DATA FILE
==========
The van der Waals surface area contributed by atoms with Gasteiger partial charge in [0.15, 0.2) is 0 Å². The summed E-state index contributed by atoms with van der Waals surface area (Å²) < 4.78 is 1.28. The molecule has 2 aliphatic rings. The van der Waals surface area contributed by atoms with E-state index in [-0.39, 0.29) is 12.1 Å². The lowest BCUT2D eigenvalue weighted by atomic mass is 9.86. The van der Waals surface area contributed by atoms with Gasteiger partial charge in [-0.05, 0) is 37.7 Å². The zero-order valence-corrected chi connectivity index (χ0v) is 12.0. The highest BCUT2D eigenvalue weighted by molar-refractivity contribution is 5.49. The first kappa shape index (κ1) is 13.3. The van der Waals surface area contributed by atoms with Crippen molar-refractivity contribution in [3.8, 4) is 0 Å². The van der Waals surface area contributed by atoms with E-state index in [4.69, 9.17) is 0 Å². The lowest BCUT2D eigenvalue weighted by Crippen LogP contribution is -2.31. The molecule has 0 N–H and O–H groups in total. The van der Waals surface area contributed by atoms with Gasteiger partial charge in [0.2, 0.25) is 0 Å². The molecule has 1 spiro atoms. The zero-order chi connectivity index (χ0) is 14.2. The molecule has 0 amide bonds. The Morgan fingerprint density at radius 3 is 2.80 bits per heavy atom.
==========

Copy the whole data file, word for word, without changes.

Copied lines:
The van der Waals surface area contributed by atoms with Gasteiger partial charge in [0.15, 0.2) is 0 Å². The summed E-state index contributed by atoms with van der Waals surface area (Å²) < 4.78 is 1.28. The molecule has 2 aliphatic rings. The van der Waals surface area contributed by atoms with E-state index in [-0.39, 0.29) is 12.1 Å². The lowest BCUT2D eigenvalue weighted by atomic mass is 9.86. The van der Waals surface area contributed by atoms with Gasteiger partial charge in [-0.05, 0) is 37.7 Å². The zero-order valence-corrected chi connectivity index (χ0v) is 12.0. The highest BCUT2D eigenvalue weighted by molar-refractivity contribution is 5.49. The first kappa shape index (κ1) is 13.3. The van der Waals surface area contributed by atoms with Crippen molar-refractivity contribution in [3.8, 4) is 0 Å². The van der Waals surface area contributed by atoms with E-state index in [4.69, 9.17) is 0 Å². The lowest BCUT2D eigenvalue weighted by Crippen LogP contribution is -2.31. The molecule has 0 N–H and O–H groups in total. The van der Waals surface area contributed by atoms with Gasteiger partial charge in [0.2, 0.25) is 0 Å². The molecule has 1 spiro atoms. The zero-order chi connectivity index (χ0) is 14.2. The molecule has 0 amide bonds. The Morgan fingerprint density at radius 3 is 2.80 bits per heavy atom.